Unformatted text preview: Correlation
Lecture 4 Bivariate Relationships Relations between two variables Univariate Distributions Bivariate Distributions How is one variable related to another variable? Distribution of scores on one variable Joint distribution of two variables in which the scores are paired Correlation The degree of association between two variables Examples Causation? Bad weather is correlated with car accidents Wearing sunblock is correlated with diagnosis of skin cancer. Correlation does not equal causation But, for cause to exist, there must be a correlation Example
My friend wanted to know about dating habits of undergraduate students. Specifically, she wanted to know about the degree to which people think men should pay on dates and whether this amount relates to successful dating. All (x,y) pairs stay together
Degree men should Dating pay (X) success (Y) 2 2 3 4 5 2.10 1.80 3.10 3.20 2.60 1 step: Graph the Data
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Degree mean should pay (X) 2 2 3 4 5 Dating success (Y) 2.10 1.80 3.10 3.20 2.60
3.4 3.2 dating success (rating) 3.0 2.8 2.6 2.4 2.2 2.0 1.8 1.6 1.5 2.0 2.5 3.0 3.5 4.0 4.5 5.0 5.5 Degree people think men should pay for dates Scatterplots A graph of the bivariate frequency distribution Each point represents a pair of scores Variable 2 (X, Y) Variable 1 Step 2: How well are the two variables related? Correlation indicates the degree to which two variables are related. The variables are related in a linear fashion Drawing a line that represents the relation (line of best fit) 3.4 3.2 3.0 dating success (rating) 2.8 2.6 2.4 2.2 2.0 1.8 1.6 1.5 2.0 2.5 3.0 3.5 4.0 4.5 5.0 5.5 Degree people think men should pay for dates What is the relation between women paying and dating success?
3.4 3.2 3.0 2.8 2.6 2.4 DATESUC 2.2 2.0 .5 1.0 1.5 2.0 2.5 3.0 3.5 4.0 4.5 WOMENPAY Is there a relationship between the number of letters in a person's name and their dating success?
3.5 3.0 2.5 2.0 DATESUC 1.5 1.0 1 2 3 4 5 6 7 8 LETTERS Direction Positive correlation Negative correlation As one variable goes up, the other goes up As one variable goes down, the other goes down As one goes up, the other goes down As one goes down, the other goes up No relation between the two variables Zero correlation Positive correlation
25 20 15 10 5 0 0 1 2 3 4 5 6 Negative Correlation
30 25 20 15 10 5 0 0 1 2 3 4 5 6 Zero Correlation
25 20 15 10 5 0 0 1 2 3 4 5 6 Guess the direction of the correlation...
1. Time spent studying with scores on exams Height with weight Number of cigarettes smoked a day with life expectancy Color you prefer with IQ 1. 1. 1. Solutions & Explanation
1. Time spent studying with scores on exams positive; the scores on exams increase as time spent studying increase. Height and weight positive; as height increases, the weight increases. Number of cigarettes smoked a day and life expectancy negative; the more you smoke, life expectancy decreases. Color you prefer and IQ none; these variables are not related 1. 1. 1. Correlation Coefficient: r Descriptive statistic that expresses the degree of relation between two variables. Example: what is the relation between conscientiousness and longevity? Calculating r 3 methods listed in the book We will only use the definitional method Because we use Zscores, we use the population SD deviation formula (just N in the denominator) Calculation Example Properties of r Ranges from 1 to 1 Comes from a bivariate distribution There is no IV and DV per se, but we assign one variable as X and one as Y Interpreting r Direction & Magnitude Is it positive or negative And to what degree? r2 (or a silly interpretation of r) Strong, Medium, or Weak? r2 the coefficient of determination How much variance in Y is accounted for by X? Rule of thumb...only use r2 if you really know why you are using r2. Isn't very useful because people don't understand variance Size of the effect Look at the absolute value Values close to 1.00 are a strong positive correlation Values close to 1.00 are a strong negative correlation Values close to zero indicate a weak or nonexistent correlation Size of the Effect Book gives some prescriptions Here are mine... r < .10 = weak .10 < r < .30 = medium .30 < r < .50 = strong r > .50 = huge Example 1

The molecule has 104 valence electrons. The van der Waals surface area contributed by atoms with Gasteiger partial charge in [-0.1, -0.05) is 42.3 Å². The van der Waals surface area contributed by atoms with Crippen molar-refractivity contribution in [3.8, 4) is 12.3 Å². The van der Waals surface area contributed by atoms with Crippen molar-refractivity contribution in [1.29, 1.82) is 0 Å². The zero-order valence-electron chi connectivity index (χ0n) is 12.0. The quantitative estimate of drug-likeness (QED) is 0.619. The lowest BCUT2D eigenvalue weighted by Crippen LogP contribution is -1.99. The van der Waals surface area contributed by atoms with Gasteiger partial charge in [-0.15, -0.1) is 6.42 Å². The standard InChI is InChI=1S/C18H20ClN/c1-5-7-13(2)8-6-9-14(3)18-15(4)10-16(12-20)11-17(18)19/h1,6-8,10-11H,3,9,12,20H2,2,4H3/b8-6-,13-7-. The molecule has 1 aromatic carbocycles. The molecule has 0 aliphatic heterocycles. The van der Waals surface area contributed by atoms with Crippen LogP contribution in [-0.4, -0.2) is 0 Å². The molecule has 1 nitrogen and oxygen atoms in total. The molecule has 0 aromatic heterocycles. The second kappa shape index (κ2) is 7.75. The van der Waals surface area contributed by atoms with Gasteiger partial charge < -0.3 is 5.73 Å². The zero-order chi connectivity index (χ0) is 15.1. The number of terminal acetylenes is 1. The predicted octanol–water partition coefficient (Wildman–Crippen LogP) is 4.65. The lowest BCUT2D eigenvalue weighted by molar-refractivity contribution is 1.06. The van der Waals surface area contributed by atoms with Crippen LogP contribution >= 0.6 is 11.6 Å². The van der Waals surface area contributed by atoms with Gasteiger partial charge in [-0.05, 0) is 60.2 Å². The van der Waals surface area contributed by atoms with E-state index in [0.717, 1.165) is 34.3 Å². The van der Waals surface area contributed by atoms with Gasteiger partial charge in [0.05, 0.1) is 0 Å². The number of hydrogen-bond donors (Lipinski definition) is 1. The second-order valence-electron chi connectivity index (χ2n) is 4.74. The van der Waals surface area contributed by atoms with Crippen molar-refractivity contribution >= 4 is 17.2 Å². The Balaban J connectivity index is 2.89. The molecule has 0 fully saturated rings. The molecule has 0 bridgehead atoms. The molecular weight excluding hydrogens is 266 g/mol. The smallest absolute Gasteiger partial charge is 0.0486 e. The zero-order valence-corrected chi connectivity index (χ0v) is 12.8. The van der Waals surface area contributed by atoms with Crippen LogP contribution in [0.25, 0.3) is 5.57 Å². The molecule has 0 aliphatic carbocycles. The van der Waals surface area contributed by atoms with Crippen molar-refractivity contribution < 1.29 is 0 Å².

Time spent studying with scores on exams (r = .08) Strength: small Direction: positive Explanation: There is a small positive correlation between time spent studying and exam scores such that as time spent studying increases, exam scores increase. Example 2
Height & Weight (r = .75) Strength: huge Direction: positive Explanation: There is a huge positive correlation between height and weight such that as height increases, weight increases. Example 3
Number of cigarettes smoked per day and life expectance (r = .28) Strength: Medium Direction: Negative Explanation: There is a medium negative relationship between smoking cigarettes and life expectancy such that as the number of cigarettes smoked per day increases, life expectancy decreases. Related variables with small r's Could be due to two things: Truncated Range Nonlinear relationships Scatterplots are useful for both of these Nonlinearity
20 18 16 14 12 10 8 6 4 2 0 0 1 2 3 4 5 6 7 Truncated Range Range of the sample is much smaller than the range of the population
20 18 16 14 12 10 8 3.5 4 4.5 5 20 18 16 14 12 10 8 6 4 2 0 0 1 2 3 4 5 6 7 5.5 6 6.5 ...
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 Spring '10
 Ryne
 Correlation, Correlation and dependence, Pearson productmoment correlation coefficient, Correlation does not imply causation, Covariance and correlation, Spearman's rank correlation coefficient

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